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Morrissey – Viva Hate (1988)

June 8, 2013

[Album 192/1001]220px-Morrissey-Viva_Hate

Among the reasons for starting the 1001 albums challenge: though I had some decent/bordering-on-obsessive depth in my music collection, the breadth was lacking.  I had just about every note The Smiths/The Beatles/The Tragically Hip had committed to tape but I could not say the collection featured much variety.

Hence the 1001 challenge, in which discovering different artists & recordings continues to be a blast .  Every so often though, it’s time to break out an old favourite.

The Smiths were together for 5 years of perfection.  Considering this is the Silver Anniversary of Viva Hate, it’s hard to believe that Morrissey has been a solo artist for the last quarter of a century.  As even he remarked in Spring-Heeled Jim, “where did all the time go?”

Viva Hate is fine, but not phenomenal.  In terms of the Morrissey-solo catalogue (including Bona Drag, but none of the other seemingly endless best of/most of/satiating the need compilations), I’d currently rank it sixth:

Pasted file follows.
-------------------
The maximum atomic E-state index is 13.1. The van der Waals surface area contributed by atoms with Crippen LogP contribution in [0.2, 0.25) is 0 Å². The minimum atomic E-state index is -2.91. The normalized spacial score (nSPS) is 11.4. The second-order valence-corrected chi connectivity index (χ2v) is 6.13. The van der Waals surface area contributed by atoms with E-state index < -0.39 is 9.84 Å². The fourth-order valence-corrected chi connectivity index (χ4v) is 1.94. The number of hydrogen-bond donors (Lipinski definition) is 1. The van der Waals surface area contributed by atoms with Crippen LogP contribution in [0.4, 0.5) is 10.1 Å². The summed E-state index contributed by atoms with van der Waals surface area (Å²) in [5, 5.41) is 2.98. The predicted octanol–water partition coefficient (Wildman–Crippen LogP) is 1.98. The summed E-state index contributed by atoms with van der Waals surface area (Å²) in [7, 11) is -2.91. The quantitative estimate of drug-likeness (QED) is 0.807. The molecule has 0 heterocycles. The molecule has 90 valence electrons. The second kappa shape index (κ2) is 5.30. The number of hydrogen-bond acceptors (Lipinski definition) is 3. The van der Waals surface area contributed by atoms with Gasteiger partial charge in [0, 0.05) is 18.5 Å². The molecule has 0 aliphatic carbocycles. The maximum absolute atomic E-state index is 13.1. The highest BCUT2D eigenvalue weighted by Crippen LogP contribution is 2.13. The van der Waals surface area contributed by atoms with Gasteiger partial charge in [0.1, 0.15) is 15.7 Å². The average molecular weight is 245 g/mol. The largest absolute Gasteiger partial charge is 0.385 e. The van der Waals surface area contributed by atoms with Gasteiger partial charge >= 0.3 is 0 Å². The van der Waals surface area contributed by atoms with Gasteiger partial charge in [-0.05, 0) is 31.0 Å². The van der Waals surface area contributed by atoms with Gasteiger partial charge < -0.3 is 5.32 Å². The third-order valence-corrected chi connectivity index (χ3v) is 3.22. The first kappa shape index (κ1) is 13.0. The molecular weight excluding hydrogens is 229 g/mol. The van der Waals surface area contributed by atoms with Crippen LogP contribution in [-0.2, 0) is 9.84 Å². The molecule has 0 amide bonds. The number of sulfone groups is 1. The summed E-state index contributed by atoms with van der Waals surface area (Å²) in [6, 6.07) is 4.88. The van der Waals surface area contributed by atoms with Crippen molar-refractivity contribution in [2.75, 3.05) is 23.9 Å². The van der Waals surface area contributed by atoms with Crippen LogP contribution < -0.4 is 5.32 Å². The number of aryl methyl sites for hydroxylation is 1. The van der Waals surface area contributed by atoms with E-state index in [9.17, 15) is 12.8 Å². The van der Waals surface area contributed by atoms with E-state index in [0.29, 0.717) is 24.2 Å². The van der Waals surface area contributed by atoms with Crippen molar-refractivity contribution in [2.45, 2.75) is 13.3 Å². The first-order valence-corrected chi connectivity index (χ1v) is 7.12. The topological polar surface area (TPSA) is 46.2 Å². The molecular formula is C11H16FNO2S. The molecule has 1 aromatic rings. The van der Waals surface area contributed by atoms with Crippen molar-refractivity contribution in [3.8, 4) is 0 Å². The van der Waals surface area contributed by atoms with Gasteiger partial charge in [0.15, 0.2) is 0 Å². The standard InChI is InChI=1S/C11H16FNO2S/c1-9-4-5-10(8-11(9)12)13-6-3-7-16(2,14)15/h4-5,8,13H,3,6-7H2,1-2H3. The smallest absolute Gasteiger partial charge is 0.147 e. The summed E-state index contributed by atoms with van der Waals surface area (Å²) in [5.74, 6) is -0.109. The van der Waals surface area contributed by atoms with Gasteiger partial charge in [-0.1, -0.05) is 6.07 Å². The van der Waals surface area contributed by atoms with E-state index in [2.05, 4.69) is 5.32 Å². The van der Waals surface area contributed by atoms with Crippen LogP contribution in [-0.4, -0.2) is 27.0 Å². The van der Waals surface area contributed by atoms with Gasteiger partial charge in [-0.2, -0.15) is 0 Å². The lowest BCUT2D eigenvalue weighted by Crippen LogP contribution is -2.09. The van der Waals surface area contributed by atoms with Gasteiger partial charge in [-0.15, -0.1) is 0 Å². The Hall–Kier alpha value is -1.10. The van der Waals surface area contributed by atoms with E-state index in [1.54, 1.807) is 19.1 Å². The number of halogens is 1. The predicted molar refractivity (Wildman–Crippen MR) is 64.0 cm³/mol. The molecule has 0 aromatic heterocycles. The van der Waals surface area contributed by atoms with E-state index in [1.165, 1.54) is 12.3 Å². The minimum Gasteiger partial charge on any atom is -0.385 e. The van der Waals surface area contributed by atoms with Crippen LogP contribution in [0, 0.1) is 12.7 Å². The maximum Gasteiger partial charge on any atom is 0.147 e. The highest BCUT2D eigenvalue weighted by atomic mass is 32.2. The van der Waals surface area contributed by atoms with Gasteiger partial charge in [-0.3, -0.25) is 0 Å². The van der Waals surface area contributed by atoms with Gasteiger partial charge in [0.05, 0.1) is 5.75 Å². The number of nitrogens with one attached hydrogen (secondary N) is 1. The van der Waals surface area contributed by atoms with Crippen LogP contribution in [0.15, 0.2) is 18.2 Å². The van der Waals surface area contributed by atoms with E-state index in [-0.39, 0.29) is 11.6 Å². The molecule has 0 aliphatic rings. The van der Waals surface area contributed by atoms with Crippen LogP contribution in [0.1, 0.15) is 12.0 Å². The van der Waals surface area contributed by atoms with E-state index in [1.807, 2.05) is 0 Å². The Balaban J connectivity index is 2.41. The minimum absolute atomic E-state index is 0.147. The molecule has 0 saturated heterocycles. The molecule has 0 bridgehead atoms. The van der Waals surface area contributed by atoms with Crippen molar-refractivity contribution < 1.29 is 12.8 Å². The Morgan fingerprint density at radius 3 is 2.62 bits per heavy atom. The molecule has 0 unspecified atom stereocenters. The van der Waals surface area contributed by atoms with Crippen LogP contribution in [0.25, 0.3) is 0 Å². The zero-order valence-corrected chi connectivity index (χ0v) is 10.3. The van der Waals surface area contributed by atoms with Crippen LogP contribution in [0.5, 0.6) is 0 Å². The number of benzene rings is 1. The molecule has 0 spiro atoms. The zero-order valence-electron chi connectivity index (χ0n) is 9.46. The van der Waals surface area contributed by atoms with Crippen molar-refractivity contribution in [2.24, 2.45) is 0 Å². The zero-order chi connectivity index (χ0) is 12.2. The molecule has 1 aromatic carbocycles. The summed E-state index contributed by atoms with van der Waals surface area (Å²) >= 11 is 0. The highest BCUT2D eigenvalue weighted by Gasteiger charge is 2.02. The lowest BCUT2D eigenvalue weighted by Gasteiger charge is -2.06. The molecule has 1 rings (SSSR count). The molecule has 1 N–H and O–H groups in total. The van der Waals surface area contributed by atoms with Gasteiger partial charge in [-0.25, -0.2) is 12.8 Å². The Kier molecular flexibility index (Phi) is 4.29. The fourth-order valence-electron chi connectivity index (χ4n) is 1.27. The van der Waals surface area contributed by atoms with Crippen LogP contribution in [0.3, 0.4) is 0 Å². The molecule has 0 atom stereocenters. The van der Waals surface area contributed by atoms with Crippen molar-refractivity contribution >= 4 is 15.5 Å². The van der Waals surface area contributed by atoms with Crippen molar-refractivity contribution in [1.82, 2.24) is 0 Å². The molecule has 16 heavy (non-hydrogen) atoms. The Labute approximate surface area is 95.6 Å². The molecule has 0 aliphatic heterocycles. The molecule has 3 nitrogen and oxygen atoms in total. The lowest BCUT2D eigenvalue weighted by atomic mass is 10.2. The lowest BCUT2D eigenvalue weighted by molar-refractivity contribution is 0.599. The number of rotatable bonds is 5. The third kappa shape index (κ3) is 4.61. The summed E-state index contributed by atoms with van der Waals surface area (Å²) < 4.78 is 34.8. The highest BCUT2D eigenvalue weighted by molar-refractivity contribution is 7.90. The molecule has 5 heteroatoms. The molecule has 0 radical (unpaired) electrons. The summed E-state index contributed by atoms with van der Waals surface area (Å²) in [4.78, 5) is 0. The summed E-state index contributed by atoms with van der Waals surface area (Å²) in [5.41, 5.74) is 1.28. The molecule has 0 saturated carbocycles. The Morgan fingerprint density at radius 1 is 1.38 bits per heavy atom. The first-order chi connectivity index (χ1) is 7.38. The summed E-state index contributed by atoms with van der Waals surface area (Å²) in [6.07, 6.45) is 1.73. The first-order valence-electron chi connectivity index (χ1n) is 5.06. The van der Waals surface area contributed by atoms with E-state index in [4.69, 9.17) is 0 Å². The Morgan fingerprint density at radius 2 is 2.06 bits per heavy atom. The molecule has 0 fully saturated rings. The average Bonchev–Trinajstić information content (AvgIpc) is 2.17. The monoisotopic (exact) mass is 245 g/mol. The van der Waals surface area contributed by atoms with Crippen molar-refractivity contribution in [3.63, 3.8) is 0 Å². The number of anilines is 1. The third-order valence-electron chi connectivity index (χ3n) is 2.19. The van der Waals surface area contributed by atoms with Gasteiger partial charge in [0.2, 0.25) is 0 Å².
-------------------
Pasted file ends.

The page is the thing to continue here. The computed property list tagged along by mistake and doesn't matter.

1. Your Arsenal (1992)
2. Vauxhall and I (1993)
3. You are the Quarry (2004)
4. Bona Drag (1990)
5. Ringleader of the Tormentors (2006)
6. Viva Hate (1988)
7. Maladjusted (1997)
8. Southpaw Grammar (1995)
9. Years of Refusal (2009)
10. Kill Uncle (1991)

It’s perhaps his most eclectic release and it was the right choice of songs for his solo debut.  There’s nothing worse than a solo effort being considered a ‘watered down’ version of the former group; few would make that argument here.

The Lennon/McCartney argument does ring true however: Morrissey & Marr were a special partnership.  Both have had successful post-Smiths careers but much like the Beatles before them, the creative synergy achieved as a partnership (even if John & Paul were competing by the end!) has been impossible to duplicate elsewhere.

That being said, Viva Hate does contain some of Morrissey’s best songs.  25 years later, track 3 & 7 sound better than ever: Everyday is like Sunday and Suedehead.

Viva Hate is still superior, of course, to most of the music anyone else has released since.  It’s just not his magnum opus.

From → 1980s

  1. I bought this one at the record store on a family beach vacation simply based on the cover, not knowing any songs, and then playing (oddly enough) the two tracks you mentioned over and over. Wasn’t “Hairdresser On Fire” on that as well?

Trackbacks & Pingbacks

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